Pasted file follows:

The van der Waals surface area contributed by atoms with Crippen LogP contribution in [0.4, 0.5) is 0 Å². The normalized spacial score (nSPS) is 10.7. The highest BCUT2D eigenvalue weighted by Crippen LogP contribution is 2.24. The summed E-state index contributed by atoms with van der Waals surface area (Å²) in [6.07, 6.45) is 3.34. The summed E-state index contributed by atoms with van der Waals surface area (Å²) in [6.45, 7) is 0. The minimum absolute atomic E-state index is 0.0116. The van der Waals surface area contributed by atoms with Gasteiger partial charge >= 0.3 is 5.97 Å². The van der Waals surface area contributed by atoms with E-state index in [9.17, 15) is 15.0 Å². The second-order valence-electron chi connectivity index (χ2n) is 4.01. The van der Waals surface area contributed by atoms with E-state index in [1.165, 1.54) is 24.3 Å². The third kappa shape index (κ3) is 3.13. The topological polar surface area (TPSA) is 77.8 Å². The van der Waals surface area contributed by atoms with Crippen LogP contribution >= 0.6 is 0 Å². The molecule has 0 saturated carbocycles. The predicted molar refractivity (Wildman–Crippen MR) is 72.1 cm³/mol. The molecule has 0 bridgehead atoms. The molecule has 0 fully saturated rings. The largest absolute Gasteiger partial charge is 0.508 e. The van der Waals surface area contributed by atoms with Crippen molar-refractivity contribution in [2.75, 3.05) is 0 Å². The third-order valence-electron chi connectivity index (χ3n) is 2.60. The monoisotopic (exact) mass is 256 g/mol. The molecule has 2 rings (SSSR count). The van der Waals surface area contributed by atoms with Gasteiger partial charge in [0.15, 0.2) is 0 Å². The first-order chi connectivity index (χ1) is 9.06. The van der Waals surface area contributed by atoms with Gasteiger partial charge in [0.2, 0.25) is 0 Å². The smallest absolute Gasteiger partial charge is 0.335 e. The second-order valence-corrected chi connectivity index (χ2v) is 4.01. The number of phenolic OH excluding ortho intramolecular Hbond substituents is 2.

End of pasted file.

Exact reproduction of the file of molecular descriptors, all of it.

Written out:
The van der Waals surface area contributed by atoms with Crippen LogP contribution in [0.4, 0.5) is 0 Å². The normalized spacial score (nSPS) is 10.7. The highest BCUT2D eigenvalue weighted by Crippen LogP contribution is 2.24. The summed E-state index contributed by atoms with van der Waals surface area (Å²) in [6.07, 6.45) is 3.34. The summed E-state index contributed by atoms with van der Waals surface area (Å²) in [6.45, 7) is 0. The minimum absolute atomic E-state index is 0.0116. The van der Waals surface area contributed by atoms with Gasteiger partial charge >= 0.3 is 5.97 Å². The van der Waals surface area contributed by atoms with E-state index in [9.17, 15) is 15.0 Å². The second-order valence-electron chi connectivity index (χ2n) is 4.01. The van der Waals surface area contributed by atoms with E-state index in [1.165, 1.54) is 24.3 Å². The third kappa shape index (κ3) is 3.13. The topological polar surface area (TPSA) is 77.8 Å². The van der Waals surface area contributed by atoms with Crippen LogP contribution >= 0.6 is 0 Å². The molecule has 0 saturated carbocycles. The predicted molar refractivity (Wildman–Crippen MR) is 72.1 cm³/mol. The molecule has 0 bridgehead atoms. The molecule has 0 fully saturated rings. The largest absolute Gasteiger partial charge is 0.508 e. The van der Waals surface area contributed by atoms with Crippen molar-refractivity contribution in [2.75, 3.05) is 0 Å². The third-order valence-electron chi connectivity index (χ3n) is 2.60. The monoisotopic (exact) mass is 256 g/mol. The molecule has 2 rings (SSSR count). The van der Waals surface area contributed by atoms with Gasteiger partial charge in [0.15, 0.2) is 0 Å². The first-order chi connectivity index (χ1) is 9.06. The van der Waals surface area contributed by atoms with Gasteiger partial charge in [0.2, 0.25) is 0 Å². The smallest absolute Gasteiger partial charge is 0.335 e. The second-order valence-corrected chi connectivity index (χ2v) is 4.01. The number of phenolic OH excluding ortho intramolecular Hbond substituents is 2.